By Chris Lane
By Olivia Flores Alvarez
By Angelica Leicht
By Jef Rouner
By Jef With One F
By Jef With One F
By Marco Torres
Frank Wildhorn and Leslie Bricusse's Jekyll & Hyde premiered at the Alley Theatre in 1990, then in '97 moved to Broadway, where it enjoyed a long and healthy run as the show critics loved to hate. Jeered at for its cartoon-deep characters and its brassy pop-opera sound, the maudlin tale, loosely based on Robert Louis Stevenson's spooky novella about the evil inside us all, is now enjoying a wonderfully melodramatic turn at Masquerade Theatre.
A hundred and twenty years after the story first appeared, Dr. Jekyll remains the preeminent bipolar wild dude in Western literature. And Luther Chakurian, with his big warm voice and earnest bear-brown eyes chews up the tiny stage at Masquerade with a perfectly over-the-top schmaltzy performance as the doctor who would be God. Whether he's singing "Take Me As I Am" to his lady love or "This Is the Moment," where he declares his undying commitment to the fates of science, Chakurian's Jekyll is a bold, big-fisted hero in a madman-in-the-attic sort of way.
Of course, one would have to be full of manly scientific commitment to take the sort of risk Jekyll does when he picks through the bubbling, smoking vials of blood-red liquids on his laboratory table. He mixes and stirs and writes in his scientific log, and finally he drinks from an appropriately spooky tube. He's so high on science that he's willing to ingest his own bad medicine. Of course he's still really pissed off that nobody on the board of St. Jude's hospital will let him experiment on one of their insane inmates, but those board members will get theirs later.
Meanwhile (there's always a meanwhile in this sort of story) his betrothed, Emma (Deanna Julian), has no idea how dangerous Jekyll truly is. In blissful ignorance she sings love songs with him and about him. Julian, whose usually bell-like voice strains some with the material, is a bit too much of a doll in this thankless role. Her wide blue eyes hardly blink as she skims through the motions of her part as the fluttery Victorian girl.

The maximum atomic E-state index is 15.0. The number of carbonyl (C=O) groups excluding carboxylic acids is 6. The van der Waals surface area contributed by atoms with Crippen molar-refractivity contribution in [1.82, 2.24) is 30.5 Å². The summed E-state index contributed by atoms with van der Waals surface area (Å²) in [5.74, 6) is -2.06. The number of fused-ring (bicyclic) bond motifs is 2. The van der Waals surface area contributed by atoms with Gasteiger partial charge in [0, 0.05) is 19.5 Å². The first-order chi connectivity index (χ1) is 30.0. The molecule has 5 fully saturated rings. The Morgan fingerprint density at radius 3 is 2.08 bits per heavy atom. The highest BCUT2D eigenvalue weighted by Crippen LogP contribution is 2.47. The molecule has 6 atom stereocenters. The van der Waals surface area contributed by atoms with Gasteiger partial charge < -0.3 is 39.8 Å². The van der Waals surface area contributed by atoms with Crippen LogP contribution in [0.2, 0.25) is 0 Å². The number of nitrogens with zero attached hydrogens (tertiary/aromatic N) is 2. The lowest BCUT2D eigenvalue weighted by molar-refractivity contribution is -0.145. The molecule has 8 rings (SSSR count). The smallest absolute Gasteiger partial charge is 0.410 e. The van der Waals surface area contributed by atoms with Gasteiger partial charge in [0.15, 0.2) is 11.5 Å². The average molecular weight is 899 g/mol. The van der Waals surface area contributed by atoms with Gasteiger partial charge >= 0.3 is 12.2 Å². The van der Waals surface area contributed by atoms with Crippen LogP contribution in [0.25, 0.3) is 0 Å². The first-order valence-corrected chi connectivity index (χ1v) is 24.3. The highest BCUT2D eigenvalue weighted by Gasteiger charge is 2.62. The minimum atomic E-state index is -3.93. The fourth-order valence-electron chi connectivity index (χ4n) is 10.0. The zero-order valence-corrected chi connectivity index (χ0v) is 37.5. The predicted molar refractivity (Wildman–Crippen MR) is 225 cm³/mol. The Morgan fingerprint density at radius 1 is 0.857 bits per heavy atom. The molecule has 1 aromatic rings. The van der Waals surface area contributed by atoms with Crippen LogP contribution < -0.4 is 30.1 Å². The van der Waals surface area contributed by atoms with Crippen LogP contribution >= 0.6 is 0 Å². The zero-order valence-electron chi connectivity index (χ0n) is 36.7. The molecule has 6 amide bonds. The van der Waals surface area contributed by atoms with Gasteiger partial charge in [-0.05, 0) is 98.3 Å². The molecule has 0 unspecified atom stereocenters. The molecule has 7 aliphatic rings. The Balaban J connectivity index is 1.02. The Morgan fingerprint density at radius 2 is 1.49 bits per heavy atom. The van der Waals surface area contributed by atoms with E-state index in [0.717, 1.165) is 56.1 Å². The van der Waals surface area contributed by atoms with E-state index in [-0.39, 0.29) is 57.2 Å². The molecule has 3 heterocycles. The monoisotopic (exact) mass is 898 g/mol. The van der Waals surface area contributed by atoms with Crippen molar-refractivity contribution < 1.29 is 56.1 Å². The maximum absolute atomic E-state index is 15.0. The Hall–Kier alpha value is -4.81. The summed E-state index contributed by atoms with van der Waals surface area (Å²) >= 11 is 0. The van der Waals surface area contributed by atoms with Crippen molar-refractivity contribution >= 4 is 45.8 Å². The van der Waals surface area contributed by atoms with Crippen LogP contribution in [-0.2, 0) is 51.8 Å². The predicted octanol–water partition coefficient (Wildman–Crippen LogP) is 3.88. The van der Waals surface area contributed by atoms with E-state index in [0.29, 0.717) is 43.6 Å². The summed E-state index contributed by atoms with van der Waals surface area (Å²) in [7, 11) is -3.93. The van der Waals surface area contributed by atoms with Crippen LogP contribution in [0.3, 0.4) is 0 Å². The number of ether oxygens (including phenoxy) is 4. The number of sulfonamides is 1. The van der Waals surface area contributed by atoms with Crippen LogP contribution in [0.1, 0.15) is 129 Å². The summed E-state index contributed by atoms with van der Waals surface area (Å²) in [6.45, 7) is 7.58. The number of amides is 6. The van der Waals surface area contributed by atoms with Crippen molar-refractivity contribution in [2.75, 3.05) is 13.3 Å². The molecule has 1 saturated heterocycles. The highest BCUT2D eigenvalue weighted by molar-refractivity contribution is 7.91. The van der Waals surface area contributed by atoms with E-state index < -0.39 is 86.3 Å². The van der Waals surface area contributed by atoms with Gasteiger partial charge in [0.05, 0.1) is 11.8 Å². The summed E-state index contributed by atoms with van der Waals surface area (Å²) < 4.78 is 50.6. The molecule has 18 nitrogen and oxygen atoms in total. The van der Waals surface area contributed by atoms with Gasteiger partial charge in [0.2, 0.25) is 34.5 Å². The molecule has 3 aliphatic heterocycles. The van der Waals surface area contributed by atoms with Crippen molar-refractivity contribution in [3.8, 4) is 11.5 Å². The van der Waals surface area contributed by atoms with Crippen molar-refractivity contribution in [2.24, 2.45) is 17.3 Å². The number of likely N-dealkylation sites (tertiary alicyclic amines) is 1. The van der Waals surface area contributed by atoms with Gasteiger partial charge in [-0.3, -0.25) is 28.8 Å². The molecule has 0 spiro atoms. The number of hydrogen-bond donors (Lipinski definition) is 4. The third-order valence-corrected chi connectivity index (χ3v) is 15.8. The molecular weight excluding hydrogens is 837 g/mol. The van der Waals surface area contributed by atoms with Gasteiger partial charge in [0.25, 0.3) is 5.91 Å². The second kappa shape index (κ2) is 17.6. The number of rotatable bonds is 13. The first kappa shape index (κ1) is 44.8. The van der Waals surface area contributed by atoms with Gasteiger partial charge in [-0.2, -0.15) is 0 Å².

Dr. Jekyll has an infinitely more interesting friendship with Lucy (Melissa Fertel), a local prostitute with a heart of gold. And Fertel, as the saucy wench who steals Jekyll's heart, delivers the strongest performance of the production. Her "Bring On the Men" number, in which she sings in a brothel, backed up by her sisters of the night, is the most energetic of the show. Also powerful are the numbers in which she sings of her love for Jekyll and her dreams of "A New Life."
As the story marches toward its inevitable end, the stage gets darker and darker. Jekyll's dream of separating the bad parts of the human psyche from the good parts go completely haywire. And the bloodthirsty Mr. Hyde, who emerges from Jekyll's chemically induced mania, begins to take over and, well, behave very badly. The ending is Victorian Sturm und Drang at its best.
The greatest criticism that could be leveled at this lively production is that it takes itself too seriously. As directed by Phillip Duggins, the thin characters stalk about the stage glaring through devilish eyes. Even "The Confrontation," in which Jekyll fights for control with Hyde (both are played by Chakurian, mind you), is sung with such earnest dramatic zeal that the moment is undermined by its own overwrought intentions.
But Duggins makes good use of his small space, placing actors on multiple levels, including a platform high above the stage. And designer Russell Freeman has created a graceful set with a spinning backdrop that turns between scenes. The timing of the production is also smart.
I can think of no better way to celebrate Halloween than a trip to the creepy laboratory of one of Western literature's most ill-fated scientists.